DESPITE THE BEST EFFORTS of teams of linemen and equipment of FICELCO and Task Force Kapatid-PRRD teams from MERALCO and electric cooperatives, the power restoration effort was delayed by the relocation of two posts along the main power line that was left teetering on the steep mountain side by a rockslide triggered by Typhoon Ulysses.
With its main power line at the Virac-Bato boundary affected by a rockslide triggered by Typhoon Ulysses, the First Catanduanes Electric Cooperative, Inc. (FICELCO) had to temporarily place a pole along the national highway just to begin restoration of electric service to vital government installations in the capital town last Sunday (Nov. 15, 2020).
Heavy rains unleashed by the passing typhoon last week caused the already soaked mountainside, part of which has been undergoing removal under a road widening project of the Department of Public Works and Highways (DPWH).
The massive rockslide not only blocked the vital road linking Virac to seven towns along the eastern corridor of the island but also left two poles carrying the main power lines barely hanging on the steep mountainside.
It is claimed that due to the road widening project, FICELCO was forced to relocate poles higher up the slope but could not erect it over the top of the mountain as the owner of the private abaca farmland refused.
This thorny situation and the rockslide clearing operation unfortunately delayed delivery of the electric cooperative’s earlier promise to partially restore power supply to the provincial capitol and nearby areas by Friday last week.
Last weekend, General Manager Raul Zafe reportedly decided to install a temporary post along the highway near the rockslide site and within the national road-right-of-way just to be able to proceed with the power restoration effort in the poblacion by Sunday afternoon or evening.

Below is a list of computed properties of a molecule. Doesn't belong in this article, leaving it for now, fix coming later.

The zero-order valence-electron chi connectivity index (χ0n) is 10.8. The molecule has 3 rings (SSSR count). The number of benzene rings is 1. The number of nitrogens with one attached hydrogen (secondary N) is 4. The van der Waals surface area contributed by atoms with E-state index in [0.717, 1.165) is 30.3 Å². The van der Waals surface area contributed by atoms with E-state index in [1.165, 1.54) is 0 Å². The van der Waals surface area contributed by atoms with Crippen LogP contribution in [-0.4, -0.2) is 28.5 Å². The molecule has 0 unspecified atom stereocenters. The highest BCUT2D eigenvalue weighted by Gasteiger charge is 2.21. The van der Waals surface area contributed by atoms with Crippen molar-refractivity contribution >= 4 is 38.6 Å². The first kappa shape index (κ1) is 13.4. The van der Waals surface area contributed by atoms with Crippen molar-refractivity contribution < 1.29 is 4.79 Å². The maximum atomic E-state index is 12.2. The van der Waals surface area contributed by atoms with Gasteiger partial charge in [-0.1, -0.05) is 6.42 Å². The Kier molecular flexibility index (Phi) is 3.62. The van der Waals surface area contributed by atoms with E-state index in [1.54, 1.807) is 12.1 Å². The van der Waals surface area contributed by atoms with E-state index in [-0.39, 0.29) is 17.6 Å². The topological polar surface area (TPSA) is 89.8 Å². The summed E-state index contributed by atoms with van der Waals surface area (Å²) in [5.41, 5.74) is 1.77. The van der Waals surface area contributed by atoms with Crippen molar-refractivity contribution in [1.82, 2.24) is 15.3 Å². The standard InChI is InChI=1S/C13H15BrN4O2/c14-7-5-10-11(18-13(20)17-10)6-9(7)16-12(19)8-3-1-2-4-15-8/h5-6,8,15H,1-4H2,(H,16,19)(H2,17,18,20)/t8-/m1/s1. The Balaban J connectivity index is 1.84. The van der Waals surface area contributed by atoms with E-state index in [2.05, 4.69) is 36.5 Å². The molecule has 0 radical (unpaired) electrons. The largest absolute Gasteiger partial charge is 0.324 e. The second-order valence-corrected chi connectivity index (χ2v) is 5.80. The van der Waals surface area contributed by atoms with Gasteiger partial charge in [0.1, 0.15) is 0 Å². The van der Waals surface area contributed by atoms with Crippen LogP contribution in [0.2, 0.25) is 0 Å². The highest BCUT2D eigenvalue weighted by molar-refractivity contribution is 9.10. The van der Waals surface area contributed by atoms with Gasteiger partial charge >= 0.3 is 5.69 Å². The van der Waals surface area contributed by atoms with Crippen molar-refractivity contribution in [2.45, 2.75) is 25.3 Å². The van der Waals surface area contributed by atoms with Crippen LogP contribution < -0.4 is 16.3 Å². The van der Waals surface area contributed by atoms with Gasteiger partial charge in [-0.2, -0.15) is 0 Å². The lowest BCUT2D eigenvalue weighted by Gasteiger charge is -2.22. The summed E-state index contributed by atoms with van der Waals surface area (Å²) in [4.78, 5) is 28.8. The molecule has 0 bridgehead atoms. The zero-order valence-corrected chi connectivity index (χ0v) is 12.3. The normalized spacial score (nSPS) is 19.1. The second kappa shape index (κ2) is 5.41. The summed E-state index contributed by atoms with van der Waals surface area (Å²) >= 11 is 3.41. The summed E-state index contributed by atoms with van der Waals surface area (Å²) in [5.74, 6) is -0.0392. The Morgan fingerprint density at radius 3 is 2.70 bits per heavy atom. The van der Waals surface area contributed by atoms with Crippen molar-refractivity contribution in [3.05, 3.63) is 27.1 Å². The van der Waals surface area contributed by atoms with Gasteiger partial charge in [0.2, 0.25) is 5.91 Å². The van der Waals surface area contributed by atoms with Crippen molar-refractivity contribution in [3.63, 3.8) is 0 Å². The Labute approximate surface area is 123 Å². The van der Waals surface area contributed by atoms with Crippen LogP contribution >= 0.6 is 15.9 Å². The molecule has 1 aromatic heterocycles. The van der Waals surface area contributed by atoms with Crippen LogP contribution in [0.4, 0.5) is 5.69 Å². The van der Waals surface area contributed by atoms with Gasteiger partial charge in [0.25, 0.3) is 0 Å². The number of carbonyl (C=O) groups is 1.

Last Nov. 1, super typhoon Rolly’s 220 to 315-kph winds toppled, broke or left leaning 65 percent of the electric posts along the cooperative’s distribution lines in the towns of Virac, Bato, Baras, San Andres and San Miguel.
GM Zafe, in his report to Gov. Joseph Cua and the Provincial Disaster Risk Reduction and Management Council (PDRRMC), said rehabilitation of the lines would take two months if FICELCO would undertake it alone.
Malacanang, however, immediately ordered the Department of Energy (DOE) and the National Electrification Administration (NEA) to coordinate with the Philippine Rural Electric Cooperative Association (PhilRECA) to send several teams from its member cooperatives under the Task Force Kapatid-Power Restoration and Rehabilitation Deployment (PRRD).
On Nov. 7, three teams of linemen and trucks from Benguet Electric Cooperative, Inc. (BENECO) arrived to assist FICELCO’s four teams in the southern part of the island as well as two more in the less damaged northern towns.
The Manila Electric Company (MERALCO) also deployed two teams with several equipment and linemen who have been working on the installation of posts and stringing of lines from early in the morning until late at night.
As of Nov. 15, 69 personnel from TF Kapatid were billeted at FICELCO headquarters following the arrival of four more teams from SORECO 1, TISELCO, BATELEC 1 and 2,
Set to come in on Monday or Tuesday were 66 more from AKELCO, ANTECO, CAPELCO, GUIMELCO, ILECO 1, ILECO 2, ILECO 3, CENECO, NOCECO, and NONECO.
The task force’s latest additions will bring two (2) light vehicles, four (4) pickup trucks, two (2) utility vehicles, a maintenance truck, loader truck, and two boom trucks.
Accompanied by Philippine Rural Electric Cooperatives Association (PhilRECA) president and partylist Rep. Pressly de Jesus, Reynaldo Villanueva of Nueva Ecija Electric Cooperative and Bicol Electric Cooperatives Association (BECA) president Edwin Lamadrid, NEA Administrator Edgardo Masongsong assured the cooperative that its request for financial assistance for the Rolly rehab work is considered approved.
He also said cooperatives affected by the super typhoon should immediately send a purchase order to fast-track the purchase of needed materials and equipment from suppliers who will release the items even without advance payment.
The NEA chief described the P454-million damage wrought by Rolly on FICELCO’s distribution lines as “a blessing in disguise” as this gives the cooperative the opportunity to upgrade said lines and transformers using the free labor in the form of Task Force Kapatid and MERALCO.
He likewise encouraged FICELCO management to invest in resiliency measures, including underground distribution lines just like in Batanes.
The NEA official disclosed that the Electric Cooperative Rehabilitation Fund (ECRF), used in cases of calamity as reimbursement for costs shouldered by ECs, did not include allocations for areas hit by typhoons Quinta and Rolly.